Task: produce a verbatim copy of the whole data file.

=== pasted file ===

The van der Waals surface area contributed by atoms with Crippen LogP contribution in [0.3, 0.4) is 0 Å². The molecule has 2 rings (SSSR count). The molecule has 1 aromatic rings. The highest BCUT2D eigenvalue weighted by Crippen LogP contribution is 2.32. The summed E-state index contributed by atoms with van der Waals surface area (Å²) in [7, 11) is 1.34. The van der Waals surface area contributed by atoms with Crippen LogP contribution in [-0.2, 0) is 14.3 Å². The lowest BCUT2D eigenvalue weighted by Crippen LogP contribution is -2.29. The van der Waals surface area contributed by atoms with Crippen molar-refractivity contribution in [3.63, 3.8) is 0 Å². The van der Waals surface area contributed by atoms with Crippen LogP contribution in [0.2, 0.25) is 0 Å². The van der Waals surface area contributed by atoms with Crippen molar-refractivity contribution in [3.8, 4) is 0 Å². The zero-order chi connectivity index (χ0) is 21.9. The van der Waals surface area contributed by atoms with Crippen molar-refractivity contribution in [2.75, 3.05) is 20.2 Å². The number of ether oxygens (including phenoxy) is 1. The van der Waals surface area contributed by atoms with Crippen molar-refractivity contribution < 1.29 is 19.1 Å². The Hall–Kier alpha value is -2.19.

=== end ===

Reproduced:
The van der Waals surface area contributed by atoms with Crippen LogP contribution in [0.3, 0.4) is 0 Å². The molecule has 2 rings (SSSR count). The molecule has 1 aromatic rings. The highest BCUT2D eigenvalue weighted by Crippen LogP contribution is 2.32. The summed E-state index contributed by atoms with van der Waals surface area (Å²) in [7, 11) is 1.34. The van der Waals surface area contributed by atoms with Crippen LogP contribution in [-0.2, 0) is 14.3 Å². The lowest BCUT2D eigenvalue weighted by Crippen LogP contribution is -2.29. The van der Waals surface area contributed by atoms with Crippen molar-refractivity contribution in [3.63, 3.8) is 0 Å². The van der Waals surface area contributed by atoms with Crippen LogP contribution in [0.2, 0.25) is 0 Å². The van der Waals surface area contributed by atoms with Crippen molar-refractivity contribution in [3.8, 4) is 0 Å². The zero-order chi connectivity index (χ0) is 21.9. The van der Waals surface area contributed by atoms with Crippen molar-refractivity contribution in [2.75, 3.05) is 20.2 Å². The number of ether oxygens (including phenoxy) is 1. The van der Waals surface area contributed by atoms with Crippen molar-refractivity contribution < 1.29 is 19.1 Å². The Hall–Kier alpha value is -2.19.